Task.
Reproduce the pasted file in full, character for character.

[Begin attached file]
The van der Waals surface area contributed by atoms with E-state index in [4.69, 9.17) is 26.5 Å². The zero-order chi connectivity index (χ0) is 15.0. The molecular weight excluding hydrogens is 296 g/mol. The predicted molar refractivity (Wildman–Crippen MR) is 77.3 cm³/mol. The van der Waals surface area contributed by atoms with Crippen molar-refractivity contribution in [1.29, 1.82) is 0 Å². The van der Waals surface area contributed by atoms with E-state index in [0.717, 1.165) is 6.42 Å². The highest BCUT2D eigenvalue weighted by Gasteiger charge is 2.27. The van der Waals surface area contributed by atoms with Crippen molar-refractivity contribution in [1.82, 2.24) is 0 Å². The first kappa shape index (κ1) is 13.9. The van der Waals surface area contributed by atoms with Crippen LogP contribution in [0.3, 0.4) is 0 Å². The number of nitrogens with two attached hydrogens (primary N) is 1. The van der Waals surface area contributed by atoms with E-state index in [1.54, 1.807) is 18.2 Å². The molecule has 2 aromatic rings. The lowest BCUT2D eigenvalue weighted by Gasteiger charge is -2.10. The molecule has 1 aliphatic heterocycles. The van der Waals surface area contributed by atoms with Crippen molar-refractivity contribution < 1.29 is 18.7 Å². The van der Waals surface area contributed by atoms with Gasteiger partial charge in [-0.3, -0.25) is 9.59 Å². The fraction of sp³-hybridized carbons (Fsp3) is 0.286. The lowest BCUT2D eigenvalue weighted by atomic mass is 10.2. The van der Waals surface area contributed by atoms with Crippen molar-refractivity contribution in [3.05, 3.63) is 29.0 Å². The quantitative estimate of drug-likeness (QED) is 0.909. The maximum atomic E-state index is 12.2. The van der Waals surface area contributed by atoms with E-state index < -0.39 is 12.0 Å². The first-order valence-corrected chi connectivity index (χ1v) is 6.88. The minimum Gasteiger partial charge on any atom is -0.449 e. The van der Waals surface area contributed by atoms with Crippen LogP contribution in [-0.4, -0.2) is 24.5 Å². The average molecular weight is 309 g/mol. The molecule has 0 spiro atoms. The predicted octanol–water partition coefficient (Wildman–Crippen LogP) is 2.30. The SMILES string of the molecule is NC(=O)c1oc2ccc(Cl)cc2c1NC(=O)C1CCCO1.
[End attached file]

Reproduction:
The van der Waals surface area contributed by atoms with E-state index in [4.69, 9.17) is 26.5 Å². The zero-order chi connectivity index (χ0) is 15.0. The molecular weight excluding hydrogens is 296 g/mol. The predicted molar refractivity (Wildman–Crippen MR) is 77.3 cm³/mol. The van der Waals surface area contributed by atoms with Crippen molar-refractivity contribution in [1.29, 1.82) is 0 Å². The van der Waals surface area contributed by atoms with E-state index in [0.717, 1.165) is 6.42 Å². The highest BCUT2D eigenvalue weighted by Gasteiger charge is 2.27. The van der Waals surface area contributed by atoms with Crippen molar-refractivity contribution in [1.82, 2.24) is 0 Å². The first kappa shape index (κ1) is 13.9. The van der Waals surface area contributed by atoms with Crippen LogP contribution in [0.3, 0.4) is 0 Å². The number of nitrogens with two attached hydrogens (primary N) is 1. The van der Waals surface area contributed by atoms with E-state index in [1.54, 1.807) is 18.2 Å². The molecule has 2 aromatic rings. The lowest BCUT2D eigenvalue weighted by Gasteiger charge is -2.10. The molecule has 1 aliphatic heterocycles. The van der Waals surface area contributed by atoms with Crippen molar-refractivity contribution < 1.29 is 18.7 Å². The van der Waals surface area contributed by atoms with Gasteiger partial charge in [-0.3, -0.25) is 9.59 Å². The fraction of sp³-hybridized carbons (Fsp3) is 0.286. The lowest BCUT2D eigenvalue weighted by atomic mass is 10.2. The van der Waals surface area contributed by atoms with Crippen molar-refractivity contribution in [3.05, 3.63) is 29.0 Å². The quantitative estimate of drug-likeness (QED) is 0.909. The maximum atomic E-state index is 12.2. The van der Waals surface area contributed by atoms with E-state index < -0.39 is 12.0 Å². The first-order valence-corrected chi connectivity index (χ1v) is 6.88. The minimum Gasteiger partial charge on any atom is -0.449 e. The van der Waals surface area contributed by atoms with Crippen LogP contribution in [-0.4, -0.2) is 24.5 Å². The average molecular weight is 309 g/mol. The molecule has 0 spiro atoms. The predicted octanol–water partition coefficient (Wildman–Crippen LogP) is 2.30. The SMILES string of the molecule is NC(=O)c1oc2ccc(Cl)cc2c1NC(=O)C1CCCO1.